By an anonymous contributor
I remember when we first met. I was 17, you were 23, I think. Even then there was a physical attraction we couldn’t quite explain. I saw something – a kindness, depth – in your eyes. You liked that I saw that part of you, it made you feel like the man you wanted to be. I believed that man was who you were. High on naivety.
Time passed, as it does, and we went our separate ways. I didn’t know you’d met your wife when you reached out to me again – a message out of the blue. Pink roses and poetry scented my days. I met a man who I later chose to be my husband, and once again, you and I drifted apart.
When my marriage began to crumble after my husband’s affair, it was almost serendipitous when I ran into you again. More than 15 years had passed, and yet there you were. ‘A sign,’ I thought. Maybe I had chosen wrongly, all those years ago?
By then, you had also married. You opened up too much and described your wife as cold and masculine. ‘There’s no love there’, you said. I did not want to hear it, but I believed you. I believed that our love was the real love, yours and hers was the fake.
You took me back to where we said goodbye, under the wisteria. You remembered my favourite coffee, my favourite pink rose. You remembered how many years and months since our last moment and you wanted me to remember it, too. I was flattered, ‘smitten’ written all over my face. You grinned and said ‘I knew you still loved me’. A brief flash of arrogance, but I ignored it. I wanted to see you as the same young man I knew, all those years ago.
I was building our story and you were helping me, page by page.
Still a handsome man, you’d weathered since we first met. Lines around the eyes, softer skin. But it was never about your looks, anyway. I loved the man I thought you were – an illusion, perhaps. Or maybe a glimmer of something very real you don’t even realise, never will.
Our parallel lives resumed. The intensity of our connection overwhelming and continued in my daily thoughts. Yours too, or so you had me believe. Our letters to each other were insightful, poetic and raw, yet barely a word was ever spoken face-to-face. Our lives just didn’t allow the opportunity.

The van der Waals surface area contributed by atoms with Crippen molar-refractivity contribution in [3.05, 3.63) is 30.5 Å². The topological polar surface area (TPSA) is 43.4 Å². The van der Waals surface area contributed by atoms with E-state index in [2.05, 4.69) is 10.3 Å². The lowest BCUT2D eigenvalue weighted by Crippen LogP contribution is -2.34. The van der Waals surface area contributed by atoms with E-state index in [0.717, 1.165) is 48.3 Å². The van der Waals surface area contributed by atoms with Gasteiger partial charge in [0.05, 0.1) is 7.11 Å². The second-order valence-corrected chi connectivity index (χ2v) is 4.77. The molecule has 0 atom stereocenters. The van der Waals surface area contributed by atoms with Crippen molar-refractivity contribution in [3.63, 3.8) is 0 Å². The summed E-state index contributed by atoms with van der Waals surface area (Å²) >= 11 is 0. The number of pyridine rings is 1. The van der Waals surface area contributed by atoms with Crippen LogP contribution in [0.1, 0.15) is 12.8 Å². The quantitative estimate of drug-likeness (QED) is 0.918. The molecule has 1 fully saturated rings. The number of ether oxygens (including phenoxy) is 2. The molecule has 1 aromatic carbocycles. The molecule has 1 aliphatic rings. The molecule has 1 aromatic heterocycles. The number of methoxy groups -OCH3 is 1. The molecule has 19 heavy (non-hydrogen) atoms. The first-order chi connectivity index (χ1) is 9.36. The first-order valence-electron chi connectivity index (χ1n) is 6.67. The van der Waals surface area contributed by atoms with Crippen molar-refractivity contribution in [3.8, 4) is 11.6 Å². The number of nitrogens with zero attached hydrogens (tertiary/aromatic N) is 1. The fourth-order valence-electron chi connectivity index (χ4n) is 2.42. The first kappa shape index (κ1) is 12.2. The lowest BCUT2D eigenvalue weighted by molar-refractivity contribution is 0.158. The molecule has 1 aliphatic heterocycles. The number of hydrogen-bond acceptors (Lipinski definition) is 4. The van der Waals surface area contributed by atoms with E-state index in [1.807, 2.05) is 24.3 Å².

We relived our youthful moments and spoke of the yearning that followed our goodbye. The inner conflicts began, the longing, the uncertainty, the guilt. And so began the poetry that formed the backdrop to our story.
I met a lady in the meads,
Full beautiful—a faery’s child,
Her hair was long, her foot was light,
And her eyes were wild.
I made a garland for her head,
And bracelets too, and fragrant zone;
She looked at me as she did love,
And made sweet moan
I set her on my pacing steed,
And nothing else saw all day long,
For sidelong would she bend, and sing
A faery’s song.
She found me roots of relish sweet,
And honey wild, and manna-dew
And sure in language strange she said—
‘I love thee true’.
You asked if you could meet me again, this time out of the public eye. Somewhere quiet. You described to me the anticipation of opening that door, and when I stepped forward to greet you I didn’t step back. I vowed I would never step back again. I was not going to risk losing you through fear. I kissed you. I whispered to you the perfection I felt and you hesitated, you thought I was referring to you, and you were troubled by it. You knew your imperfection even then.
I was your long lost, the great love, and you mine. I placed you high on a pedestal, and despite the awfulness of the situation we were in, I saw only a great man.
When I saw your message to her – not your wife, but another woman – I was in disbelief. Was she the faery-like creature with wild eyes? Your messages revealed the past you both shared and the primal basis of it now. Your poetry was pop song lyrics; your romance was masculine and fast. I hesitated for a moment. Why would the great man do this?
‘Forgive, I messed up. I’m sorry x’.
That was enough for me to reconcile your actions and balance them with your fear. My conclusion was your desperate unhappiness drove you to a moment of erotic destruction. How could I be so selfish as to judge a great man in such pain and turmoil?
A new chapter began and so did the letters, the prose. This time I hesitated. You pursued. The pink roses returned. I removed a degree of myself and my soul but I indulged your need for connection, foolishly still believing that I was your true love and you were mine. I stood by you as your world began to collapse – court battles, money, lies – your name was about to be smeared through the dirt. I thought I could save you.
‘Things have gotten bad here. Wait for me?’ You disappeared and all communication abruptly ceased.
It was confirmed to me, through other sources, I was just one of many. Your wife, two others, and me. How foolish I had been, to somehow believe we were different. I guess that’s the way the other woman always sees it.
My old friend, I cannot save you, nor do I want to. Perhaps one day you’ll become the great man you could have been – but even if so, the pink roses will never be wanted here. I have no sympathy for you or the life you’ve created for yourself.